Moving away from home

Sophie Morris

Faculty: Health, Social Care & Education
Department: School of Nursing and Midwifery
Course: BSc (Hons) Midwifery
Category: Nursing and midwifery

4 June 2015

The summer before I started university was full of excitement at the prospect of leaving home, living on my own and starting afresh. Having always lived in the same, small city I was apprehensive but felt so ready to move out and start my life.

I had waited until after A-level results day before buying any stuff, just in case I didn’t get my results, but luckily all went well so the shopping for everything was very manic in such a short space of time!

Moving day felt like such a daze, it really didn’t feel real! I packed up all my belongings, filling two cars and looked back at my bedroom at home, thinking that it felt so empty, knowing that my life was now in the back of cars which would be travelling 100 miles to my new home.

When I got to university, I was in a five-bedroom house, sharing with one other midwife and three nurses as they tend to put nurses, midwives and paramedics all together. The nurses in my house were from the March intake so had already been there six months by the time I arrived. That was nice as it meant that they could show us new students the ropes a little bit, especially with things like working the oven and showing us around campus and where the local supermarkets are.

When I moved in, I unpacked all my main items, went out to lunch with the parents and then let them leave pretty quickly as I just didn’t know what to do! Uni rooms aren’t all that big after all and fitting three people into them whilst trying to unpack and move things around isn’t the easiest! After they left, being such a family-orientated person, I must admit I shed more than a few tears but that’s to be expected and my new housemates were so reassuring. They were really friendly and welcoming, but it was nice for me and the other new midwife to find our feet together. We spent the first couple of nights exploring campus, finding other midwives in our cohort and getting to know Chelmsford as a city. In hindsight though, I kind of wish I hadn’t kicked my parents out so quickly as it would have been helpful having a couple of extra pairs of hands to put all my life into that room. Instead, I was still putting pictures on the walls a week later…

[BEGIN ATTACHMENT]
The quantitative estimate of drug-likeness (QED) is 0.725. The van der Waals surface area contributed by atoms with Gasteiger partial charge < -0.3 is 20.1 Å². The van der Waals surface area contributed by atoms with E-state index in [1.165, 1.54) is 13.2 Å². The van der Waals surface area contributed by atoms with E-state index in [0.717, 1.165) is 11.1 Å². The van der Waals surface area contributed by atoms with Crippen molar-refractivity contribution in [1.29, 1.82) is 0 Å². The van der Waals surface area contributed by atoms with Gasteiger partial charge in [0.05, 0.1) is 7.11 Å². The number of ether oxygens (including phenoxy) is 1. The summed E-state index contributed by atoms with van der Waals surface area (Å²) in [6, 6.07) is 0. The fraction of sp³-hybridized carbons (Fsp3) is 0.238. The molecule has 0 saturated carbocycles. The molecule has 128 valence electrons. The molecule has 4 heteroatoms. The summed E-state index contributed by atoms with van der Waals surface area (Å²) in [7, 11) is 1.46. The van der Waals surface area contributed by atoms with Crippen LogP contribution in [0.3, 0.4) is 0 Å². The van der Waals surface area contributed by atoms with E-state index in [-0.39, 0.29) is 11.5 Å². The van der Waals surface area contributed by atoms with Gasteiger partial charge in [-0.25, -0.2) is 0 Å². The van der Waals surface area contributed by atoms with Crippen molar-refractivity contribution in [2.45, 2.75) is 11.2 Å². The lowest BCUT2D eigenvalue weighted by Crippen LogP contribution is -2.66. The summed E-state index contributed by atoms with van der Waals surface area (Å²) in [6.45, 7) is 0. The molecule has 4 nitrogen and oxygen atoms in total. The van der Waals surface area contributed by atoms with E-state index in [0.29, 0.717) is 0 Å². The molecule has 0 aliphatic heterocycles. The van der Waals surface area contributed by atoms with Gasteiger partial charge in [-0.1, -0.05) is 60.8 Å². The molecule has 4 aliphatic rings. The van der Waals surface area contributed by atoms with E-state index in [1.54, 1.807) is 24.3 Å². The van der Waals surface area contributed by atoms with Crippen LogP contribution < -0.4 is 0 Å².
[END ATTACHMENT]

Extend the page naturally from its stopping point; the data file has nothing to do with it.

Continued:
We went to all the first events for Freshers’ Week, which I would definitely recommend as it is a great way to meet new people, from all year groups and all subjects. It was at these events that we met some people from all over the world who became great friends in 1st year. Don’t be afraid to talk to people at these events because everyone is in the same position of moving away and being in an unknown environment and situation.

I forgot so many things when I first moved, meaning that my parents actually came to see me the following weekend to give me back everything I had forgotten! The biggest thing being my phone charger, which they actually posted to me as soon as they got home. So when you think about packing for uni, make sure your phone charger is at the top of your stuff so that you don’t forget it; because let’s be honest no-one can live without their phone these days.

I hadn’t always wanted to move away to uni, and I found the thought of it very daunting at times, but looking back it is definitely one of the best decisions of my life: it has allowed to become so independent and really appreciate everything that my parents have done for me. It has also allowed me to grow as an individual and to live how I want to, knowing that there won’t be anyone to force me out of bed and into lectures at 9am but equally, no-one will tell me off for not getting in until 3am if that’s what I wanted every night!
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